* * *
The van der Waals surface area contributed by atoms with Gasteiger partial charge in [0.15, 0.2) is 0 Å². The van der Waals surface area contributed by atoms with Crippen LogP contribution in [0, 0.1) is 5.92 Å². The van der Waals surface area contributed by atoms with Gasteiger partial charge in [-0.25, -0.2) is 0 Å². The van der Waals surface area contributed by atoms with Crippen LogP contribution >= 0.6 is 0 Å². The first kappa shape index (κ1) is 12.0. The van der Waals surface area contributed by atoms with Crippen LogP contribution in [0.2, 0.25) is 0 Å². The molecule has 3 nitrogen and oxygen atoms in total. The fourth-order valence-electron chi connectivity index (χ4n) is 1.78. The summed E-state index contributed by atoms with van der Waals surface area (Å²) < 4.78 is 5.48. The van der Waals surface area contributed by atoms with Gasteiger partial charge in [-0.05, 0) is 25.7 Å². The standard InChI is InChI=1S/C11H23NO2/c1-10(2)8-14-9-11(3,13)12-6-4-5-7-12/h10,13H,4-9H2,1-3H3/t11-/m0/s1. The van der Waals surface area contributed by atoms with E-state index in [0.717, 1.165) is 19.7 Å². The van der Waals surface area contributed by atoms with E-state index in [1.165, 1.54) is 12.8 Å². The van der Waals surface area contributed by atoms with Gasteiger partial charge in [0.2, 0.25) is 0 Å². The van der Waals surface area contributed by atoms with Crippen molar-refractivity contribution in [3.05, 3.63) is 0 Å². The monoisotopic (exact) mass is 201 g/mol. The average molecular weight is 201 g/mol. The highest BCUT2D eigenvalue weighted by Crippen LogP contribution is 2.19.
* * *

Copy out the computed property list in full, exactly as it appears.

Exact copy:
The van der Waals surface area contributed by atoms with Gasteiger partial charge in [0.15, 0.2) is 0 Å². The van der Waals surface area contributed by atoms with Crippen LogP contribution in [0, 0.1) is 5.92 Å². The van der Waals surface area contributed by atoms with Gasteiger partial charge in [-0.25, -0.2) is 0 Å². The van der Waals surface area contributed by atoms with Crippen LogP contribution >= 0.6 is 0 Å². The first kappa shape index (κ1) is 12.0. The van der Waals surface area contributed by atoms with Crippen LogP contribution in [0.2, 0.25) is 0 Å². The molecule has 3 nitrogen and oxygen atoms in total. The fourth-order valence-electron chi connectivity index (χ4n) is 1.78. The summed E-state index contributed by atoms with van der Waals surface area (Å²) < 4.78 is 5.48. The van der Waals surface area contributed by atoms with Gasteiger partial charge in [-0.05, 0) is 25.7 Å². The standard InChI is InChI=1S/C11H23NO2/c1-10(2)8-14-9-11(3,13)12-6-4-5-7-12/h10,13H,4-9H2,1-3H3/t11-/m0/s1. The van der Waals surface area contributed by atoms with E-state index in [0.717, 1.165) is 19.7 Å². The van der Waals surface area contributed by atoms with E-state index in [1.165, 1.54) is 12.8 Å². The van der Waals surface area contributed by atoms with Gasteiger partial charge in [0.2, 0.25) is 0 Å². The van der Waals surface area contributed by atoms with Crippen molar-refractivity contribution in [3.05, 3.63) is 0 Å². The monoisotopic (exact) mass is 201 g/mol. The average molecular weight is 201 g/mol. The highest BCUT2D eigenvalue weighted by Crippen LogP contribution is 2.19.